Samarium

related topics
{acid, form, water}
{build, building, house}
{day, year, event}
{company, market, business}

Samarium (play /səˈmɛəriəm/ sə-MAIR-ee-əm) is a chemical element with the symbol Sm, atomic number 62 and atomic weight 150.36. It is a moderately hard silvery metal which readily oxidizes in air. Being a typical member of the lanthanide series, samarium usually assumes the oxidation state +3; however, compounds of samarium(II) are also known, most notably monoxide SmO, monochalcogenides SmS, SmSe and SmTe, as well as samarium(II) iodide. The last compound is a common reducing agent in chemical synthesis. Samarium has no significant biological role and is only slightly toxic.

Samarium was discovered in 1879 by the French chemist Paul Émile Lecoq de Boisbaudran and named after the mineral samarskite where it was isolated from. The mineral itself was earlier named after the Russian military engineer Vasili Samarsky-Bykhovets who thereby became the first person to have a chemical element named after him, albeit indirectly. Although classified as a rare earth element, samarium is the 40th most abundant element in the Earth's crust and is more common than such metals as tin. Samarium occurs with concentration up to 2.8% in several minerals including cerite, gadolinite, samarskite, monazite and bastnäsite, the last two being the most common commercial sources of the element. These minerals are mostly found in China, the USA, Brazil, India, Sri Lanka and Australia; China is by far the world leader in samarium mining and production.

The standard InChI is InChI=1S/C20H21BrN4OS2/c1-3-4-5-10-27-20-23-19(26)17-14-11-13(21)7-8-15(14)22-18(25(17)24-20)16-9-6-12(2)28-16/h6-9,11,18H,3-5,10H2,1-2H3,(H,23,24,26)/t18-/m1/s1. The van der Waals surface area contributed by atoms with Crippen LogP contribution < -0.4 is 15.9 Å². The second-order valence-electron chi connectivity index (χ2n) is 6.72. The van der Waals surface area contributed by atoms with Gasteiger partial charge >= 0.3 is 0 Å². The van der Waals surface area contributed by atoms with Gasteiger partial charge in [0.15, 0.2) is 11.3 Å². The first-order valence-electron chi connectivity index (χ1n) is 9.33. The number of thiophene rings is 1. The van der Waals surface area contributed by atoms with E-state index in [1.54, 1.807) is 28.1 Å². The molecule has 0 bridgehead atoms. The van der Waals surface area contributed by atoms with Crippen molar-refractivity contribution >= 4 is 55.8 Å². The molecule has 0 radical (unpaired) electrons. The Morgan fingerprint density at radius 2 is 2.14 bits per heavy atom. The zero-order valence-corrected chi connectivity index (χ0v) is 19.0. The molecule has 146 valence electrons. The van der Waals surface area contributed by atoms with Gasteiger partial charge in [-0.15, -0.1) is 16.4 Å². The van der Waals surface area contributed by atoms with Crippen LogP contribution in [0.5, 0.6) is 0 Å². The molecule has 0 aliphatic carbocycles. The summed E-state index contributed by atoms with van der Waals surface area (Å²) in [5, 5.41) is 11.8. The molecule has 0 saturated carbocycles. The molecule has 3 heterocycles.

Full article ▸

related documents
Hygroscopy
Electrode
Actinium
Alloy
Complementary DNA
Perchloric acid
Allotropy
Protactinium
Berkelium
Heavy metal (chemistry)
Compounds of carbon
Ductility
Microtubule
Pyrite
Hematite
Rutile
Active transport
Intron
Diamondoid
Wafer (electronics)
Cell biology
Condensation polymer
Tyrosine
Vapor
Polyatomic ion
Transuranium element
Peptidoglycan
G protein
Bicarbonate
Promethium